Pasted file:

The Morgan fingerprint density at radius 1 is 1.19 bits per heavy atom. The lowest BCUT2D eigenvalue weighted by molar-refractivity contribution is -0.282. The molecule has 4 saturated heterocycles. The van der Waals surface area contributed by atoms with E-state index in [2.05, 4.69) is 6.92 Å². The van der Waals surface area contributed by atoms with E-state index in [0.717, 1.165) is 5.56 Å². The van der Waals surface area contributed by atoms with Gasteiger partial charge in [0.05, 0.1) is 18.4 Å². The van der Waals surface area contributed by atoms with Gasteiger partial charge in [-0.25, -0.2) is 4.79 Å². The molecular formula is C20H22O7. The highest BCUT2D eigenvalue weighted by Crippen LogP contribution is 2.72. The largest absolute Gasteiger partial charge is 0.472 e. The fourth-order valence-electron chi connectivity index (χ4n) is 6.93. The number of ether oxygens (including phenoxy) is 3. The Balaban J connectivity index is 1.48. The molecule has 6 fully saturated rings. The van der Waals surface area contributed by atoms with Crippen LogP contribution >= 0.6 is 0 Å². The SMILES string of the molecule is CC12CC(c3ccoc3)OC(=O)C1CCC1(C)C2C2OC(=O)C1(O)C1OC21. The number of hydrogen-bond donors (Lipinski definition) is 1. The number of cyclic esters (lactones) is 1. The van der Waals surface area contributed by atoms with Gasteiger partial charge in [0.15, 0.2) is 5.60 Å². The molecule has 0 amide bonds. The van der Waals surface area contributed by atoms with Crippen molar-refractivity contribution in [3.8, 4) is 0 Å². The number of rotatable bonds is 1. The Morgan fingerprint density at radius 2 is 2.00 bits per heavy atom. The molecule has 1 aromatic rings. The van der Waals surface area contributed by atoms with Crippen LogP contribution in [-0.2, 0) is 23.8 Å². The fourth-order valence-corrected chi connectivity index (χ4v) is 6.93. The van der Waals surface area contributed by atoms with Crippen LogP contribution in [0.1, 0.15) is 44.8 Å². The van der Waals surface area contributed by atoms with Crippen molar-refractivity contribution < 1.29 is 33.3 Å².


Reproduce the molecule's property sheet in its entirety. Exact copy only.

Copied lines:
The Morgan fingerprint density at radius 1 is 1.19 bits per heavy atom. The lowest BCUT2D eigenvalue weighted by molar-refractivity contribution is -0.282. The molecule has 4 saturated heterocycles. The van der Waals surface area contributed by atoms with E-state index in [2.05, 4.69) is 6.92 Å². The van der Waals surface area contributed by atoms with E-state index in [0.717, 1.165) is 5.56 Å². The van der Waals surface area contributed by atoms with Gasteiger partial charge in [0.05, 0.1) is 18.4 Å². The van der Waals surface area contributed by atoms with Gasteiger partial charge in [-0.25, -0.2) is 4.79 Å². The molecular formula is C20H22O7. The highest BCUT2D eigenvalue weighted by Crippen LogP contribution is 2.72. The largest absolute Gasteiger partial charge is 0.472 e. The fourth-order valence-electron chi connectivity index (χ4n) is 6.93. The number of ether oxygens (including phenoxy) is 3. The Balaban J connectivity index is 1.48. The molecule has 6 fully saturated rings. The van der Waals surface area contributed by atoms with Crippen LogP contribution >= 0.6 is 0 Å². The SMILES string of the molecule is CC12CC(c3ccoc3)OC(=O)C1CCC1(C)C2C2OC(=O)C1(O)C1OC21. The number of hydrogen-bond donors (Lipinski definition) is 1. The number of cyclic esters (lactones) is 1. The van der Waals surface area contributed by atoms with Gasteiger partial charge in [0.15, 0.2) is 5.60 Å². The molecule has 0 amide bonds. The van der Waals surface area contributed by atoms with Crippen molar-refractivity contribution in [3.8, 4) is 0 Å². The number of rotatable bonds is 1. The Morgan fingerprint density at radius 2 is 2.00 bits per heavy atom. The molecule has 1 aromatic rings. The van der Waals surface area contributed by atoms with Crippen LogP contribution in [-0.2, 0) is 23.8 Å². The fourth-order valence-corrected chi connectivity index (χ4v) is 6.93. The van der Waals surface area contributed by atoms with Crippen LogP contribution in [0.1, 0.15) is 44.8 Å². The van der Waals surface area contributed by atoms with Crippen molar-refractivity contribution < 1.29 is 33.3 Å².